Roosters vs hawks?

Discussion in 'Predators and Pests' started by big bouncer, Nov 18, 2016.

  1. big bouncer

    big bouncer Out Of The Brooder

    Nov 17, 2016
    [​IMG]I have 2 roosters now. One jersey giant (Bouncer) and jester a white leghorn. Bouncer is bigger than all but one of the hawks i have seen circling above my chickens. Will he fight them? Also, does the stand your ground law apply to hawks? There are over 13 cooper's hawks. There are 2 red tails. One red tail is giant tho. We had coyotes until we shot one and then let it rot in the field :p
    Last edited: Nov 18, 2016
  2. aart

    aart Chicken Juggler! Premium Member

    Nov 27, 2012
    SW Michigan
    My Coop
    No, it does not. It is illegal to harass or kill any bird of prey.... on migratory bird law(my googler is broken at the moment).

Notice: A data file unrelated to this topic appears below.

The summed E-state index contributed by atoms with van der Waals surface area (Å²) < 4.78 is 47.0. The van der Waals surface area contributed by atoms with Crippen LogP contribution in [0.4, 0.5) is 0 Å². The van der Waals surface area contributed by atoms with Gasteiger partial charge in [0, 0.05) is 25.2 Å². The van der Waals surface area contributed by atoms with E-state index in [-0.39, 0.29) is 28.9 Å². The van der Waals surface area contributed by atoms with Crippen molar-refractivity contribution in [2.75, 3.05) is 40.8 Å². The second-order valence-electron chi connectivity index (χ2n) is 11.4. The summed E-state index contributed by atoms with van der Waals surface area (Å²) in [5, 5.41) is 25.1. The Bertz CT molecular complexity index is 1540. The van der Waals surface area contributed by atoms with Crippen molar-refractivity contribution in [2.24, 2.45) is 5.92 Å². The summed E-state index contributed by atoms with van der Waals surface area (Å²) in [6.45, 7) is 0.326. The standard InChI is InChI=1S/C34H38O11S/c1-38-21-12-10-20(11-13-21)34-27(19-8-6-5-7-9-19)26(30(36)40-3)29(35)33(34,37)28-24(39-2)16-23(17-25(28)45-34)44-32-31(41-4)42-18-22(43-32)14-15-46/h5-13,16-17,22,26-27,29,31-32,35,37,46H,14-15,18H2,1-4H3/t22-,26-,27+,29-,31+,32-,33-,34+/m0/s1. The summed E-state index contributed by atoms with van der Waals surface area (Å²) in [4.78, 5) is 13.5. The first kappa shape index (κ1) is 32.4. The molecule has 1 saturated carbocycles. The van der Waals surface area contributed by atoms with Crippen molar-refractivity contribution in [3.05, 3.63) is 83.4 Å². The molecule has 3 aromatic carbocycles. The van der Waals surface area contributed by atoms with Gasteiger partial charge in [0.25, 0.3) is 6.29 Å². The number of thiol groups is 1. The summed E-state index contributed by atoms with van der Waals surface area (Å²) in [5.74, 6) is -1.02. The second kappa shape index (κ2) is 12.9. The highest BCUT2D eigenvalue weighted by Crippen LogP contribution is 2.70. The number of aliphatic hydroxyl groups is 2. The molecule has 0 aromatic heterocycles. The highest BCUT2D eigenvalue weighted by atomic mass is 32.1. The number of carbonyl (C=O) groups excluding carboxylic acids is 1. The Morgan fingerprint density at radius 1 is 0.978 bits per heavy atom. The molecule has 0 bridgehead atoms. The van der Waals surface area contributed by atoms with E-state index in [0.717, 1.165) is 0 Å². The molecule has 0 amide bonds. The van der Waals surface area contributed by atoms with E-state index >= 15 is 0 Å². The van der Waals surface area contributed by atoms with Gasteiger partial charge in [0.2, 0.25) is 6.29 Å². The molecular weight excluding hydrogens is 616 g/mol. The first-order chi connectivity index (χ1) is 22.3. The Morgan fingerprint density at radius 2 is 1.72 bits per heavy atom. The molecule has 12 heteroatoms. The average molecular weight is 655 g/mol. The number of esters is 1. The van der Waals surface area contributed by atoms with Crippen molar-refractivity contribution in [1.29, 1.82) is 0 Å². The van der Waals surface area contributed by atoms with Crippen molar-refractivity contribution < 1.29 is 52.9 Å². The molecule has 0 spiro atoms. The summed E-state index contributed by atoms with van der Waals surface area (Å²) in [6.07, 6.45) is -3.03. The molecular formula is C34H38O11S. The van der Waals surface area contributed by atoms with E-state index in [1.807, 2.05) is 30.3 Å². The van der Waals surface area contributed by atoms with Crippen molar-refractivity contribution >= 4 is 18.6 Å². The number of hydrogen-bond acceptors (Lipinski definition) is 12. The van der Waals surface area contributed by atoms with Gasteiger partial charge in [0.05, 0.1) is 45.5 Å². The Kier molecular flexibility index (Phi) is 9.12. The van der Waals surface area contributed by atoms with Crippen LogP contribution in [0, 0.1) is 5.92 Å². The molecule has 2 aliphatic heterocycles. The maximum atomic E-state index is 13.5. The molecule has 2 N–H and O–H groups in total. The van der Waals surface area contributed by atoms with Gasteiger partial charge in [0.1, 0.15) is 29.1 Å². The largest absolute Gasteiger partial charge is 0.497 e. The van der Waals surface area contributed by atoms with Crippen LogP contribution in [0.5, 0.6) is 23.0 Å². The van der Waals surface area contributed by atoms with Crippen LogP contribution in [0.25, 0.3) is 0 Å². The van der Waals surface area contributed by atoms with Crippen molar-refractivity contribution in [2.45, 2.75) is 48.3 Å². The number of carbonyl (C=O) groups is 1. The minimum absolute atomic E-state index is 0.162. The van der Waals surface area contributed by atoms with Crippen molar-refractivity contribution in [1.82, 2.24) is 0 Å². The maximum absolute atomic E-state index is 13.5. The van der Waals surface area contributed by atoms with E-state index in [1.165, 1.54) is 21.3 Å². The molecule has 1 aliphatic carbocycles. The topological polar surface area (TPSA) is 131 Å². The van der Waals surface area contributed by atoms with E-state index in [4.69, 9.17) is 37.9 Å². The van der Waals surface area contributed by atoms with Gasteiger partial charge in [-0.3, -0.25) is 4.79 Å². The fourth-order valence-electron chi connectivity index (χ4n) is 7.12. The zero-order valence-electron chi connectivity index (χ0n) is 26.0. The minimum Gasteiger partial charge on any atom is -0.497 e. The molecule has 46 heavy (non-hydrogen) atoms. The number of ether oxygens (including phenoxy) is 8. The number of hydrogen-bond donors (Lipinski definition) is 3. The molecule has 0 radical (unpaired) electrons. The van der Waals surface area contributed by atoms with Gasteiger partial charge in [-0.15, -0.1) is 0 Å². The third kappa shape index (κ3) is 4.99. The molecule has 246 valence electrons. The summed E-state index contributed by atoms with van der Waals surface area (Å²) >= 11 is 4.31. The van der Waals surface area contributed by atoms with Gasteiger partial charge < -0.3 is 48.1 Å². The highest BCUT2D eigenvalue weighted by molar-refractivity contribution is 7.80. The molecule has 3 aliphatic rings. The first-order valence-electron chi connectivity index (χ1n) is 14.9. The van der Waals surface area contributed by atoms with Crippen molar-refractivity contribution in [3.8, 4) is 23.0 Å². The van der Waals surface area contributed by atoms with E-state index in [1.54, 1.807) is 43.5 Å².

Whether your cock/erels will 'fight' a hawk remains to be seen.
    Some run and hide calling alarm for the flock to take cover.
    Some will stand up and try to attack BOP.
    Some will succeed, some will become the first victim...
    ...a speed bump, or appetizer to the chicken buffet.
  3. big bouncer

    big bouncer Out Of The Brooder

    Nov 17, 2016
    i know it is illegal but i say it is illegal to kill my pets so i have harassed them on multiple occasions. Not killed. They do fear me now and fly away whenever they see me. Especially with my harassment canon
  4. CluckerCottage

    CluckerCottage Chillin' With My Peeps

    Agree w/ aart.
    The best thing you can do is cover the top of your run. Netting or wire will do.
    And may I say that Bouncer is a very handsome fella! Best wishes!
  5. dekel18042

    dekel18042 Chillin' With My Peeps

    Jul 18, 2013